So I got tipped off about this incredible audio documentary about sound design in sport, on the 99% Invisible radio website. Originally broadcast on BBC Radio 4 in 2011, it explores modern sports broadcasting and the various techniques used to heighten the atmosphere. In some cases, the sound design employed entirely changes our perception of what the sport is ‘about’. If you have time, it’s worth listening on headphones, or at least in stereo:
The amplified sound of a ball bouncing on grass at Wimbledon over a hushed crowd, with just the faintest trace of reflections from the court, is as much an essential sensory part of the Championships as the white clothing and the beautiful green grass filling the screen. This was brought home to me last year when I watched a game under the closed roof of Centre Court, which was only installed in 2009. Since an outdoor court effectively becomes an indoor court, the reverberations change completely, and it suddenly feels alien and strange. Memory and expectation become part of the audience experience (and indeed, the players experience too).
Other TV sports, such as darts, with the heavily amplified thud of the dart hitting the board over a tense crowd ‘hush’ turn out to be enhanced by sample trickery. The sliding sports at the Winter Olympics are similarly tweaked to improve the audience experience, and curling, with its distinct vocal repertoire and constant team communication is one of the few sports where the entire team are miked up individually. For a different experience, Olympic diving now switches to underwater microphones along with an underwater camera shot as soon as the athlete hits the water; to catch the bubbles and the isolation of the diver returning to the surface.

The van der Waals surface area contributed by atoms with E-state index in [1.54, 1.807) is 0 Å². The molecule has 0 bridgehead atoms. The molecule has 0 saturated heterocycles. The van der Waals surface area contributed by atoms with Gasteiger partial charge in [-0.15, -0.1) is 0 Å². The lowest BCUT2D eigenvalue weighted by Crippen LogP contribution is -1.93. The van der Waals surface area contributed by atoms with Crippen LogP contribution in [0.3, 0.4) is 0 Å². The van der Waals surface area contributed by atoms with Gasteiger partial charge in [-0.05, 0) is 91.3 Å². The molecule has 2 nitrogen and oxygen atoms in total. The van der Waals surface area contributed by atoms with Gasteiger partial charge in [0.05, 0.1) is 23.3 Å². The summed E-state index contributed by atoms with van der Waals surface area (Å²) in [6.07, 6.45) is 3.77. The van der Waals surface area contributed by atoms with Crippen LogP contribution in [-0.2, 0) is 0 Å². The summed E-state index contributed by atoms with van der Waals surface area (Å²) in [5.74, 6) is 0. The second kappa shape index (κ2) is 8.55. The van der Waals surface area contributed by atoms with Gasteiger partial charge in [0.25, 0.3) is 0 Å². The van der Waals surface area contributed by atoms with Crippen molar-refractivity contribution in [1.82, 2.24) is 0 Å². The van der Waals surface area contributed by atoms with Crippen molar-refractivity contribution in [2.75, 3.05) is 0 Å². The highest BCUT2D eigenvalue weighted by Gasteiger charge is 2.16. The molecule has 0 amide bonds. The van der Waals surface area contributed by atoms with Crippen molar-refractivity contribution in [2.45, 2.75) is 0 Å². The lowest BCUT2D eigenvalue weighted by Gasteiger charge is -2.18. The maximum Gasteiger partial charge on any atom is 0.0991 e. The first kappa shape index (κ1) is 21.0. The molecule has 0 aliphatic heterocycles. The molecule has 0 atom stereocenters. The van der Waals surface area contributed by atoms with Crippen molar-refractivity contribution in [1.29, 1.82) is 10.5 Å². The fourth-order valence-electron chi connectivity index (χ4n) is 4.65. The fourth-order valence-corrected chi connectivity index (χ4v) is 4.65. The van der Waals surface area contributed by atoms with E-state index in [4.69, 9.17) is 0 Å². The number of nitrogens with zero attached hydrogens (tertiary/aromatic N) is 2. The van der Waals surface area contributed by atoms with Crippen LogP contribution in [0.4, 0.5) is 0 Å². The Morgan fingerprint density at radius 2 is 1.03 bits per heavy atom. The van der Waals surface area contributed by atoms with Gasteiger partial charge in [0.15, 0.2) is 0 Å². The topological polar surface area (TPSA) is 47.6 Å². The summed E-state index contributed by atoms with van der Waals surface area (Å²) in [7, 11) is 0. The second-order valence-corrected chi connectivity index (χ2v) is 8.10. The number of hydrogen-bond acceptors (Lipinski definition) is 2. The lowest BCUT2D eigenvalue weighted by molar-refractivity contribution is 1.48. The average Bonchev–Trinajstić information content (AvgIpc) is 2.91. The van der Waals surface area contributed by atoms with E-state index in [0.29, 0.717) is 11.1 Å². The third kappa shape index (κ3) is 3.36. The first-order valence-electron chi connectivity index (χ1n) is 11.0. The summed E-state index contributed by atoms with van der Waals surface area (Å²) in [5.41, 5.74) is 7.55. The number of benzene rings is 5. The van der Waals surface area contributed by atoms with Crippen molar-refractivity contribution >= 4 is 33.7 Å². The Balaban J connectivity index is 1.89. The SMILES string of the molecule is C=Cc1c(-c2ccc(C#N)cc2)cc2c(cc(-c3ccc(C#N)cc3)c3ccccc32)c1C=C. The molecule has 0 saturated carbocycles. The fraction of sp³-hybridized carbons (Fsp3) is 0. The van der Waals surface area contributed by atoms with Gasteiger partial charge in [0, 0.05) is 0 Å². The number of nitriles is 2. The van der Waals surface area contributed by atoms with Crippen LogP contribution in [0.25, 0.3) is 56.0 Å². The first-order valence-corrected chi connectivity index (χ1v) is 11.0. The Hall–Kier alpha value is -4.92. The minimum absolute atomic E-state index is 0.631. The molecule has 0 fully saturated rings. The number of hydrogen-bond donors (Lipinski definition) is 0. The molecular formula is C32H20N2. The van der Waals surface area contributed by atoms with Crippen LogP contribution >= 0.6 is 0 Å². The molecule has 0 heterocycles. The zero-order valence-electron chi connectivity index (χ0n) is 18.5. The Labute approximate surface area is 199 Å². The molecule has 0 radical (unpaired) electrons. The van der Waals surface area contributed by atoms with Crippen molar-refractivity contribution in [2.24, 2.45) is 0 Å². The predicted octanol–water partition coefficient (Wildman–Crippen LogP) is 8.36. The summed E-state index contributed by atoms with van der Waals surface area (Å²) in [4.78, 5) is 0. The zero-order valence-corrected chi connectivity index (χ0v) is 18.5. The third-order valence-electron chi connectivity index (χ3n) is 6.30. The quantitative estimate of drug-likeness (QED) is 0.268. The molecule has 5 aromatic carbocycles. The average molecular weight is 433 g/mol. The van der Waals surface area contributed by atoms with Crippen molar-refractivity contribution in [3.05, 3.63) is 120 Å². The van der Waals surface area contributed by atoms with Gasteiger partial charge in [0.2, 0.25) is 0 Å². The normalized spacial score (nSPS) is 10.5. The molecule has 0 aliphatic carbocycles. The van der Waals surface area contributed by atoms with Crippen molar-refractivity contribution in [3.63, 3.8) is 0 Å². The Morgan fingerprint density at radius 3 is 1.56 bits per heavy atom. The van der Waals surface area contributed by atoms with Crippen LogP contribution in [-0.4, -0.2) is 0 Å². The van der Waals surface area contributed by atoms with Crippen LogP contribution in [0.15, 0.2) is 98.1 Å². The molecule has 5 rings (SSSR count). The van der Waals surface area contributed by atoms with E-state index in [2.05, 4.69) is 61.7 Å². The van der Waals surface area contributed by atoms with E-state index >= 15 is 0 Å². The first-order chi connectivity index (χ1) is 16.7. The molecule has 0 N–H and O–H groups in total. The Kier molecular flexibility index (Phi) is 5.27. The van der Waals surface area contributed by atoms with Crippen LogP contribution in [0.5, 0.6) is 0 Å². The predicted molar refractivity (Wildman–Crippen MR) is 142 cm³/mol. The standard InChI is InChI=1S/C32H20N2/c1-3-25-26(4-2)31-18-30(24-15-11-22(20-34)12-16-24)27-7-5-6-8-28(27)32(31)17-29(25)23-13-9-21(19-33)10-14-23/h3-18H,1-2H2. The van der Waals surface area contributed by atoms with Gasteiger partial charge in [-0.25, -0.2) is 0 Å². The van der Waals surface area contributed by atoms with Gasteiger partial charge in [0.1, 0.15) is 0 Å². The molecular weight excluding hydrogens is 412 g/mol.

Of course, many effects which are now essential to the character of sports broadcasting are denied to the audience who have actually turned up to watch. Although there’s stiil some things you can’t get through the TV. I was at Twickenham as a teenager to watch England v France in 1991, and the roar that went up when the England team ran onto the pitch has been imprinted on me for good. “Energy is pure delight.”, as William Blake wrote.
And yes, there is archery. If you want to skip straight there, it’s about 28 minutes in. From the 1990s onwards the Olympic event started using boundary microphones out on the field to catch the sound of the arrow in flight: a subtle, but engaging effect. The announcer, the crowd and the sound of the arrow striking the target become part of the experience. Personally I think they should bring back the heartrate monitor trialled at the World Cup Final in Tokyo in 2012, but apparently it wasn’t popular.
Finally, I will never forget being in the stands at London 2012, where I recorded just a brief bit of audio on my phone; part of the action at the women’s individual final. See what you can hear:
I wish I had had a microphone sensitive enough to pick up the sound in the stands at Lords: the eyelets on the flag rattling gently in the breeze against the metal flagpoles, casting a distinctive, exotic tinkling over the arena, and at the moments of greatest tension. It’s stuck there in my memory forever though. Wish I could share it with you.
Thanks to John Hirst for finding this.